SQLite Forum



(1) By anonymous on 2020-03-18 19:22:25 [link] [source]


sqlite> CREATE TEMP TABLE Test (text TEXT);
sqlite> INSERT INTO Test VALUES ('100%');
sqlite> INSERT INTO Test VALUES ('100 percent');
sqlite> SELECT text FROM Test WHERE text LIKE '100%';
100 percent
sqlite> SELECT text FROM Test WHERE text LIKE '100x%' ESCAPE 'x';

So far, so good.

sqlite> SELECT text FROM Test WHERE text LIKE '100%%' ESCAPE '%';
100 percent

Is this expected behavior? The docs say:

If the optional ESCAPE clause is present, then the expression following the ESCAPE keyword must evaluate to a string consisting of a single character. This character may be used in the LIKE pattern to include literal percent or underscore characters. The escape character followed by a percent symbol (%), underscore (_), or a second instance of the escape character itself matches a literal percent symbol, underscore, or a single escape character, respectively.

Can a percent character not be used as an escape character?

Thanks, Hamish

(2) By Simon Slavin (slavin) on 2020-03-18 22:49:56 in reply to 1 [link] [source]

Sorry, no. Both the percent symbol and the underscore have special meanings in this context. From the paragraph before the one you quoted:

A percent symbol ("%") in the LIKE pattern matches any sequence of zero or more characters in the string. An underscore ("_") in the LIKE pattern matches any single character in the string.

They cannot be used for something else. I hope you can use some other symbol for your escape character.

(6) By Hamish Allan (hatfinch) on 2020-03-19 11:48:53 in reply to 2 [link] [source]

I’m just trying to construct a prefix query. It’s useful to be able to use the percent character as the escape character because then I can just replace % with %% and _ with %_ in the string I’m substituting, and simply add a % at the end.

I can use a different character, but then I also have to escape that character as well as the percent and underscore.

No big deal, just struck me as odd because the latter paragraph is addressing how to escape the characters denoted as special by the former paragraph, but doesn’t mention any constraints on the escape character. I would read that as allowing what I’m trying to do, but as ddevienne says, it’s underspecified.

(7) By Richard Damon (RichardDamon) on 2020-03-19 13:18:15 in reply to 6 [link] [source]

The issue is that if % is the escape character, then there is no way to put an effective % in the string (except MAYBE the end), as %% is the literal (non-effective) %, and % any-other-character is that any-other-character. By many definitions of the escape character, escape end-of-string is an undefined sequence, as escape should be followed by the character it is escaping. We could perhaps define it to become an effective version of the character, but that still doesn't allow us to use the % as a match elsewhere.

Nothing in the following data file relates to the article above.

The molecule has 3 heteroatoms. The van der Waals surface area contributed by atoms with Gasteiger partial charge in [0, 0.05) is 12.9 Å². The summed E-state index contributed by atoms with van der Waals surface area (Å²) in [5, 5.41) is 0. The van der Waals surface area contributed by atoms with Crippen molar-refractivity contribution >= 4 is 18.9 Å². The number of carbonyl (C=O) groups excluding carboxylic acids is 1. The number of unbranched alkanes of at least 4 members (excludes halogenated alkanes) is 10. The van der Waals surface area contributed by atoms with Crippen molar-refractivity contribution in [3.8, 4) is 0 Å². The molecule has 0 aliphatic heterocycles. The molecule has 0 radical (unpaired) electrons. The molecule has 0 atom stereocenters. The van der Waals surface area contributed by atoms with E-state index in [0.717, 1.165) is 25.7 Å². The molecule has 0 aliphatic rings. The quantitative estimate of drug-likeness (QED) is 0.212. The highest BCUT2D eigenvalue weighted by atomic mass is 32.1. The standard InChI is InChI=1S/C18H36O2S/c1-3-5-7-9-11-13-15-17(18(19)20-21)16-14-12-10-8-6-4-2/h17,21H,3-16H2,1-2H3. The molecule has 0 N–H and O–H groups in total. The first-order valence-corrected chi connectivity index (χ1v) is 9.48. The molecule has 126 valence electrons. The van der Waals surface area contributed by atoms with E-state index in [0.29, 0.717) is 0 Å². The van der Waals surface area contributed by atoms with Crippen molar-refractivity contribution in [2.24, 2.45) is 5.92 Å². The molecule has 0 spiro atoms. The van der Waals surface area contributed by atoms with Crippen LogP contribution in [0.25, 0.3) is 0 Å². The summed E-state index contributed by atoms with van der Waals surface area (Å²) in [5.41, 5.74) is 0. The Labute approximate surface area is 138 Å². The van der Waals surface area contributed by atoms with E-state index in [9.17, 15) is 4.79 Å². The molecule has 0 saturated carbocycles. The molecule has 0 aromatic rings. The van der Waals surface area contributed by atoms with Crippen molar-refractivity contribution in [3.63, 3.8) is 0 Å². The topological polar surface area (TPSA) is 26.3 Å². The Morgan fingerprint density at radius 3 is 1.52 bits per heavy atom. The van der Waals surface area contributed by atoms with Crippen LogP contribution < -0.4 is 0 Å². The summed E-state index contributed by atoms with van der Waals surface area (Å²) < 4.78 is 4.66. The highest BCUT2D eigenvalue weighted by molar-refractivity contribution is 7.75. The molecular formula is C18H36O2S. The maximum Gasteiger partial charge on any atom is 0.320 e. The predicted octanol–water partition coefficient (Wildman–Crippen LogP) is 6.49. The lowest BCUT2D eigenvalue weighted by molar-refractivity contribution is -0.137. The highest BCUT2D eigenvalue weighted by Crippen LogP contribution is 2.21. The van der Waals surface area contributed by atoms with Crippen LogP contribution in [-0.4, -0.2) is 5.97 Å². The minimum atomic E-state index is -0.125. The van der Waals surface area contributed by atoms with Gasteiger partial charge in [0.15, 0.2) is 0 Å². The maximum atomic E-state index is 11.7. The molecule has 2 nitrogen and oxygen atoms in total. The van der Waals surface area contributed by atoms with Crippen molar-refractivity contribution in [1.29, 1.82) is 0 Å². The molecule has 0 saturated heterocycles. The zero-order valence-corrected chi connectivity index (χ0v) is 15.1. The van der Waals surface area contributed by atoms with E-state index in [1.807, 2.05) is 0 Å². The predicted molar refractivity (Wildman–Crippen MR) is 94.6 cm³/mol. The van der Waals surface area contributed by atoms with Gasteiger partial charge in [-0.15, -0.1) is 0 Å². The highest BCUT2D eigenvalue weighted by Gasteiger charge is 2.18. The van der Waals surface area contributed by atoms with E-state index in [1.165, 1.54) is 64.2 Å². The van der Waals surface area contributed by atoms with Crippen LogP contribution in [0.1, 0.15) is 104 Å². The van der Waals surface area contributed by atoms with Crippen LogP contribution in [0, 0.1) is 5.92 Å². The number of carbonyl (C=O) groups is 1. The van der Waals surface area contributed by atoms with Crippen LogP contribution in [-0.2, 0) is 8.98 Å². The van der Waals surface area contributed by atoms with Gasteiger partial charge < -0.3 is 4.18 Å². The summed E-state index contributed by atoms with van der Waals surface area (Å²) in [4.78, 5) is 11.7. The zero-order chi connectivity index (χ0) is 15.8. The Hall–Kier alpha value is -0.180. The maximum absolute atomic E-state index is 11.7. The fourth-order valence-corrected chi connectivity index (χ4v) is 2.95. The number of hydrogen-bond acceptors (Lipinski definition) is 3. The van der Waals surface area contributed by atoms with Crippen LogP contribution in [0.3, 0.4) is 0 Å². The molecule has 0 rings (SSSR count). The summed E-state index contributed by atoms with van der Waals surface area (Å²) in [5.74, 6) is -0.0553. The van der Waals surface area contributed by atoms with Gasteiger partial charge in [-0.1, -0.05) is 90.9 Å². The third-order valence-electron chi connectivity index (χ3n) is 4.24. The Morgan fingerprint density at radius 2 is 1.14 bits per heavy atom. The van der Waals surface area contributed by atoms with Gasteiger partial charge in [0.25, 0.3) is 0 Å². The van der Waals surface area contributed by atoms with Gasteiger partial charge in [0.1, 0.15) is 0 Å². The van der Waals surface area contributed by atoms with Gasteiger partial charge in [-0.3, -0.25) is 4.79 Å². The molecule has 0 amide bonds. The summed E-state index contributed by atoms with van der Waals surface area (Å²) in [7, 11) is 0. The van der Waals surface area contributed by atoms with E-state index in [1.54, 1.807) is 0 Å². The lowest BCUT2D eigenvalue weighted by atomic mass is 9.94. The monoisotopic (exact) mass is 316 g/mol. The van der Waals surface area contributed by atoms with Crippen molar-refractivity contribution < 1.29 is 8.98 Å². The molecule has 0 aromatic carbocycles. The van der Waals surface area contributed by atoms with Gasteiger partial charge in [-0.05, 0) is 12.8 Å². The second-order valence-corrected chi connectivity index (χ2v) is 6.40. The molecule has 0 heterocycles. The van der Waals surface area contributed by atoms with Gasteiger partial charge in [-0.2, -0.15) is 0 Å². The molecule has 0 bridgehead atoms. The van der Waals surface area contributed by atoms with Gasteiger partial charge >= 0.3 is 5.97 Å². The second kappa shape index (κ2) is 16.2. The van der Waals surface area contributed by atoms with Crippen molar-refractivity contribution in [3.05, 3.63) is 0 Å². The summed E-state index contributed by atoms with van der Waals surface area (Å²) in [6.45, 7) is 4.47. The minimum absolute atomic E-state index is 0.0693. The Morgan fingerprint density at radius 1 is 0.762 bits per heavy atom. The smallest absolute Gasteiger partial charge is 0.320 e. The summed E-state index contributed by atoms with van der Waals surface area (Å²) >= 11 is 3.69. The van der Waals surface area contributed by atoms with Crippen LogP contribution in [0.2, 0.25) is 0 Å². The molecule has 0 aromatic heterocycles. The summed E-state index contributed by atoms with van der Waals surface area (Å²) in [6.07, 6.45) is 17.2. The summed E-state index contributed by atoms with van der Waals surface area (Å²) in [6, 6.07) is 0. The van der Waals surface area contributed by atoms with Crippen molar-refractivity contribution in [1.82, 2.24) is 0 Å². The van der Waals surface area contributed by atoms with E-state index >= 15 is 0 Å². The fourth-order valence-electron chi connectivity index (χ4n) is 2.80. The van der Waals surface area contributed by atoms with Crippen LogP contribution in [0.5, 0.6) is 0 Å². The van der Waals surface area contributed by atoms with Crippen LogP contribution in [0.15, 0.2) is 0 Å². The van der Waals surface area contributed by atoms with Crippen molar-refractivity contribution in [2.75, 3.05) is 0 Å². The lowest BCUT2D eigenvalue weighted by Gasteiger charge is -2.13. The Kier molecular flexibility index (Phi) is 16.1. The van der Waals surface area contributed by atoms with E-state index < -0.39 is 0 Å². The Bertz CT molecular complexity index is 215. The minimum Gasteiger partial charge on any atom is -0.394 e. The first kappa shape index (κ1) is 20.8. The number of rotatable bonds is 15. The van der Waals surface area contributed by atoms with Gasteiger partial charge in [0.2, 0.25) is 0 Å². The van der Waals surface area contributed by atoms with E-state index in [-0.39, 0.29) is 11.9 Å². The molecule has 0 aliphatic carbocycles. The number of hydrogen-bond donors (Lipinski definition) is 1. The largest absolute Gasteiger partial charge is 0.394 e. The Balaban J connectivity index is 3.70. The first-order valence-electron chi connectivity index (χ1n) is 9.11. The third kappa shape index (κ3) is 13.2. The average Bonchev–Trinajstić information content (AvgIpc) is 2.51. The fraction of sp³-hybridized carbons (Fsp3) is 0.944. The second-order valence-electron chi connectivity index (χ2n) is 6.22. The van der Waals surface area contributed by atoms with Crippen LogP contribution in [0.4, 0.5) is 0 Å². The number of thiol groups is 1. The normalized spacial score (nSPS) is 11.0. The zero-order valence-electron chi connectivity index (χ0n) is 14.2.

(3) By Simon Slavin (slavin) on 2020-03-18 22:55:20 in reply to 1 [link] [source]

Hmm. If you really need to do it with a percent character you could use REGEXP instead of LIKE and write your own REGEXP parser …

The REGEXP operator is a special syntax for the regexp() user function. No regexp() user function is defined by default and so use of the REGEXP operator will normally result in an error message. If an application-defined SQL function named "regexp" is added at run-time, then the "X REGEXP Y" operator will be implemented as a call to "regexp(Y,X)".

… but that's a lot of work and I would probably choose a different solution.

(4) By Keith Medcalf (kmedcalf) on 2020-03-19 01:39:28 in reply to 3 [link] [source]

There is a regexp extension in ext/misc/regexp.c at https://www.sqlite.org/src/artifact/246244c714267f30 so no need to write, merely compile, load, and go ...

(5.1) By ddevienne on 2020-03-19 11:19:53 edited from 5.0 in reply to 1 [link] [source]

I'd consider that a bug myself, unlike Simon and Keith, because SQLite strives for PostgreSQL compatibility, and PostgreSQL gets this right:

[ddevienne@nemo ~]$ psql
Password for user ddevienne:
psql (11.2, server 12.0)
WARNING: psql major version 11, server major version 12.
         Some psql features might not work.
Type "help" for help.

ddevienne=> create table t (v text);
ddevienne=> insert into t values ('100%'), ('100 percent');
ddevienne=> select v from t;
 100 percent
(2 rows)

ddevienne=> select v from t where v like '100%%' escape '%';
(1 row)

I had a quick look at SQLite's impl (which as a reminder, just in case,
is nicely exposed as a public API, sqlite3_strlike()), and this is because